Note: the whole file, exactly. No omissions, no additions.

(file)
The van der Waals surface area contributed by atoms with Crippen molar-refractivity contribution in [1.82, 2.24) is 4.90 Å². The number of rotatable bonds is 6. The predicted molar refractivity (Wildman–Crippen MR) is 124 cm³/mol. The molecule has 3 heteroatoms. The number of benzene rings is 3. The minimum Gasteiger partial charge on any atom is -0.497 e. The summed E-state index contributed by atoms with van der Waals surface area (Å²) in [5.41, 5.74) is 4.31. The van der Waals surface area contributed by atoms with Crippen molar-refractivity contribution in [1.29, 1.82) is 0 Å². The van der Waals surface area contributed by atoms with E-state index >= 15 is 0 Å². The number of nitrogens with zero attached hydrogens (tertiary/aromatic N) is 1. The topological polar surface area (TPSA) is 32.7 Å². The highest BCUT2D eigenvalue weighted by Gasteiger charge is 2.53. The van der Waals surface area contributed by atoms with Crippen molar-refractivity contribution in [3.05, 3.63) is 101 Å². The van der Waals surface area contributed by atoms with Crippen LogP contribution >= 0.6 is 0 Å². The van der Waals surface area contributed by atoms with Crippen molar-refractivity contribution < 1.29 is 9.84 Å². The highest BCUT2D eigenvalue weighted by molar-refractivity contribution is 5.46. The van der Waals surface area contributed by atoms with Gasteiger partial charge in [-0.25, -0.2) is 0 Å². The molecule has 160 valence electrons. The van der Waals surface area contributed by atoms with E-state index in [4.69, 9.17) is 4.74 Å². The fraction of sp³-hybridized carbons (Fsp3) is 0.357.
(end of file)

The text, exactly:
The van der Waals surface area contributed by atoms with Crippen molar-refractivity contribution in [1.82, 2.24) is 4.90 Å². The number of rotatable bonds is 6. The predicted molar refractivity (Wildman–Crippen MR) is 124 cm³/mol. The molecule has 3 heteroatoms. The number of benzene rings is 3. The minimum Gasteiger partial charge on any atom is -0.497 e. The summed E-state index contributed by atoms with van der Waals surface area (Å²) in [5.41, 5.74) is 4.31. The van der Waals surface area contributed by atoms with Crippen molar-refractivity contribution in [1.29, 1.82) is 0 Å². The van der Waals surface area contributed by atoms with E-state index >= 15 is 0 Å². The number of nitrogens with zero attached hydrogens (tertiary/aromatic N) is 1. The topological polar surface area (TPSA) is 32.7 Å². The highest BCUT2D eigenvalue weighted by Gasteiger charge is 2.53. The van der Waals surface area contributed by atoms with Crippen molar-refractivity contribution in [3.05, 3.63) is 101 Å². The van der Waals surface area contributed by atoms with Crippen LogP contribution >= 0.6 is 0 Å². The van der Waals surface area contributed by atoms with Crippen molar-refractivity contribution < 1.29 is 9.84 Å². The highest BCUT2D eigenvalue weighted by molar-refractivity contribution is 5.46. The van der Waals surface area contributed by atoms with Gasteiger partial charge in [-0.25, -0.2) is 0 Å². The molecule has 160 valence electrons. The van der Waals surface area contributed by atoms with E-state index in [4.69, 9.17) is 4.74 Å². The fraction of sp³-hybridized carbons (Fsp3) is 0.357.